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The rum was flowing and the songs were playing Monday night as Drink hosted the Boston semi-final round of Appleton Rum Remixology. The challenge was to create a cocktail using Appleton Estate Reserve Jamaican Rum that was inspired by a favorite song.  Five Boston bartenders “performed” their cocktails to their songs of inspiration while us bystanders sipped rum drinks with delicious names like Summer Breeze and Babbino Caro and nibbled on mini-ruben sandwiches.  Each drink and its story of inspiration was unique.  We were privileged to observe Aaron Bulter (Russell House), Corey Bunnewith (Russell House), Cali Gold (Drink), John Mayer (Craigie on Main) and Bryn Tattan (Drink) at their craft.  Here are all the semi-finalist’s recipes. Yum!

But in the end there can only be one winner and that prize went to John Mayer of Craigie on Main.  To the familiar tune of Sherry by Frankie Valli and the Four Seasons, John doned a Valli-style jacket and mixed his yum Bustamante cocktail while belting out a few of those high-pitched lines.  His singing was not to be outdone by his mixing—he stirred 3 glasses on a spinning turntable while holding up a mini-disco ball. Yes, you read that correctly.

John Mayer mixing his Bustamante cocktail. Thanks for the photo go to Chris Snyder.

A bit of background on John’s inspiration: The Bustamante was named for William Alexander Clark Bustamante, who served as the first Prime Minister of Jamaica when it gained its independence in 1962.  Frank Valli released Sherry in 1962.

Bustamante (created by John Mayer, Craigie on Main)

1 ½ oz Appleton Estate Reserve Jamaican Rum

¾ oz Campari

½ oz Sherry

3 barspoons Benedictine

2 dashes Regans’ Orange Bitters

Combine in mixing glass. Add ice and stir. Strain into a chilled cocktail glass. Garnish with an orange twist.

John will now take his act on the road and represent Beantown in the finals in New York. Best of luck. Cheers!


Last night, I celebrated International Women’s Day with Holly, Pilar, Maura and Melinda at Drink.  This is not a day generally acknowledged here in the US, but in Europe it’s a big deal—it’s a time to get together with your closest gal pals and be merry.  And merry we were.

I told bartender Joe Staropoli that I wanted to celebrate the day with cocktails named after women.  The first drink he made for me was the Mamie Taylor.  Following the criteria for a highball—a spirit with a sparkling mixer served in a tall glass with ice—the Mamie Taylor is a yum combination of blended scotch, lime juice, and ginger beer (home-made, of course).  I loved the wonderful spiciness of the ginger in this drink.  It was warm, refreshing and bright.

Image of Mamie Taylor from broadside, c. 1900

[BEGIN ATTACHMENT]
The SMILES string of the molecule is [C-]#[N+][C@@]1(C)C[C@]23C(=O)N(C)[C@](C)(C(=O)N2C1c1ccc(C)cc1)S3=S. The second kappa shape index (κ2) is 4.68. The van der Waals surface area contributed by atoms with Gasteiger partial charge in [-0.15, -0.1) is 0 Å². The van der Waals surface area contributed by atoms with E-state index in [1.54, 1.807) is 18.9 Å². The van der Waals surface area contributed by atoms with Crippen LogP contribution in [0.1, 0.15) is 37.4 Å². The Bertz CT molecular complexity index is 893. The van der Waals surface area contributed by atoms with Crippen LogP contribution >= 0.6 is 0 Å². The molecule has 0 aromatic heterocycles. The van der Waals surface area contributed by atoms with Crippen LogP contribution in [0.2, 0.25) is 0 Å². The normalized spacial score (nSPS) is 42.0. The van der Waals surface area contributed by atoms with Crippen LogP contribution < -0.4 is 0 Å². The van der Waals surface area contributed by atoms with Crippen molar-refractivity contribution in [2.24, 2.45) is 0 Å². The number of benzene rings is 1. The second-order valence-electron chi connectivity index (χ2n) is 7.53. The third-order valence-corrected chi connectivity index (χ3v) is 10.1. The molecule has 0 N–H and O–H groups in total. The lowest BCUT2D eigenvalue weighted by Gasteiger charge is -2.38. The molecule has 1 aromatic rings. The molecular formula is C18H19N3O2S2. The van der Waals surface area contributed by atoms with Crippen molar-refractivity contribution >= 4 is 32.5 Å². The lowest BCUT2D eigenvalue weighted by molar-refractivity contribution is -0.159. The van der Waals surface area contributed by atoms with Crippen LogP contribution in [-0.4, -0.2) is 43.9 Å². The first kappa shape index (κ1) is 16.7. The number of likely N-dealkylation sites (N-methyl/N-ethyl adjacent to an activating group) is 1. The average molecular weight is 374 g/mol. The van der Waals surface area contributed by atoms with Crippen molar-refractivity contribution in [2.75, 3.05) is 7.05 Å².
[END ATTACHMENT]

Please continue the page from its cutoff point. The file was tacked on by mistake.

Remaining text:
So, who was Mamie Taylor and how did she get a drink named after her?  She was popular opera singer and actress in the late 19th-early 20th centuries. One story says that a bartender in Rochester, New York created the drink for Mamie when she requested a refreshing drink on a hot day.  Whatever the exact origin of its creation, Mamie’s namesake cocktail quickly became the “it” drink after its debut in 1899.  “The latest bit on these hot days is a nice cool Mamie Taylor.” (Daily News, 1900)  Its popularity, however, waned just as fast; within a few years, no one was ordering a Mamie Taylor.  Luckily for us, the recipe was noted in Jack Townsend’s 1952 The Bartender’s Book, and Ted Haigh keeps it alive in Vintage Spirits and Forgotten Cocktails.

For my second drink, I had a Barbara West.  Unlike my first drink, the origin of this cocktail’s name and whether or not its linked to an actual woman named Barbara West is unclear.  After the first sip, I was intrigued.  I liked it a lot, but I couldn’t instantly identify the spirit.  Instead of telling me, Joe gave us a clue, “Think of a Stevie Wonder song. And the main ingredient sounds like that.”  We all began humming and singing different songs (we discovered that I easily confuse Stevie Wonder and Lionel Richie– “Hello. Is it me you’re looking for?”).  As Pilar began “My cheri amour, lovely as a summer’s day…” a smile came across Joe’s face—sherry!

The Barbara West is made with sherry, gin, lemon juice, and orange bitters.  I was surprised by how much I liked it, since I am still acquiring my taste for sherry.  But this drink is dry and crispy and really wonderful.  Whoever you are Barbara West, your cocktail is pretty great!

So, while International Women’s Day is a good day to celebrate with the wonderful women in your life, don’t wait until next March 8.  Any day is a good time—and Mamie Taylor and Barbara West make fine company for such an occasion.  Cheers!

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